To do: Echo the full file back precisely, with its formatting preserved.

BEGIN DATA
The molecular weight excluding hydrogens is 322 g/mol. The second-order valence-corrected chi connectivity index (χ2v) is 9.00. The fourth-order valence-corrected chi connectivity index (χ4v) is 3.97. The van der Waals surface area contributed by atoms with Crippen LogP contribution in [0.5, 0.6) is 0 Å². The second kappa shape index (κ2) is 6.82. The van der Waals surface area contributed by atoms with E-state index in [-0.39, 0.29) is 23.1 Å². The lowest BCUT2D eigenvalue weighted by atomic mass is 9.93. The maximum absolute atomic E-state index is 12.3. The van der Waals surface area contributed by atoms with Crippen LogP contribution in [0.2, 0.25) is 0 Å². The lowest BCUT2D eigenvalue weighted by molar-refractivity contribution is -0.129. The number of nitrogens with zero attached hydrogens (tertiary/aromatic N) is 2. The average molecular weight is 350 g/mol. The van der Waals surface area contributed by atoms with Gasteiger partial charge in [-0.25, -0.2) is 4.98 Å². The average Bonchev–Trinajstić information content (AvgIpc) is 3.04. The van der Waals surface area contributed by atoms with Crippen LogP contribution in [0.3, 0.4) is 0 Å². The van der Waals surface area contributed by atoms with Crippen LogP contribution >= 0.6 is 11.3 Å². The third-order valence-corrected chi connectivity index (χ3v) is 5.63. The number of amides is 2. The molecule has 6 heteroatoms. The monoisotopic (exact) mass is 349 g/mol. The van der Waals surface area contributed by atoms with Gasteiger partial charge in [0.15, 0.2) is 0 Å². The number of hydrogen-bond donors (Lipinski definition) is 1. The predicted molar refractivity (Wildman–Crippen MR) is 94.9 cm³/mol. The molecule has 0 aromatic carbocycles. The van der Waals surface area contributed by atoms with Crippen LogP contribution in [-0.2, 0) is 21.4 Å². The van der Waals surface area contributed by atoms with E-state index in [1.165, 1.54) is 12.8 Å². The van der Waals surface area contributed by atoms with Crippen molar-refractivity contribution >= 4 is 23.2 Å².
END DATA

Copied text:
The molecular weight excluding hydrogens is 322 g/mol. The second-order valence-corrected chi connectivity index (χ2v) is 9.00. The fourth-order valence-corrected chi connectivity index (χ4v) is 3.97. The van der Waals surface area contributed by atoms with Crippen LogP contribution in [0.5, 0.6) is 0 Å². The second kappa shape index (κ2) is 6.82. The van der Waals surface area contributed by atoms with E-state index in [-0.39, 0.29) is 23.1 Å². The lowest BCUT2D eigenvalue weighted by atomic mass is 9.93. The maximum absolute atomic E-state index is 12.3. The van der Waals surface area contributed by atoms with Crippen LogP contribution in [0.2, 0.25) is 0 Å². The lowest BCUT2D eigenvalue weighted by molar-refractivity contribution is -0.129. The number of nitrogens with zero attached hydrogens (tertiary/aromatic N) is 2. The average molecular weight is 350 g/mol. The van der Waals surface area contributed by atoms with Gasteiger partial charge in [-0.25, -0.2) is 4.98 Å². The average Bonchev–Trinajstić information content (AvgIpc) is 3.04. The van der Waals surface area contributed by atoms with Crippen LogP contribution in [0.3, 0.4) is 0 Å². The van der Waals surface area contributed by atoms with Crippen LogP contribution >= 0.6 is 11.3 Å². The third-order valence-corrected chi connectivity index (χ3v) is 5.63. The number of amides is 2. The molecule has 6 heteroatoms. The monoisotopic (exact) mass is 349 g/mol. The van der Waals surface area contributed by atoms with Gasteiger partial charge in [0.15, 0.2) is 0 Å². The number of hydrogen-bond donors (Lipinski definition) is 1. The predicted molar refractivity (Wildman–Crippen MR) is 94.9 cm³/mol. The molecule has 0 aromatic carbocycles. The van der Waals surface area contributed by atoms with Crippen LogP contribution in [-0.2, 0) is 21.4 Å². The van der Waals surface area contributed by atoms with E-state index in [1.165, 1.54) is 12.8 Å². The van der Waals surface area contributed by atoms with Crippen molar-refractivity contribution >= 4 is 23.2 Å².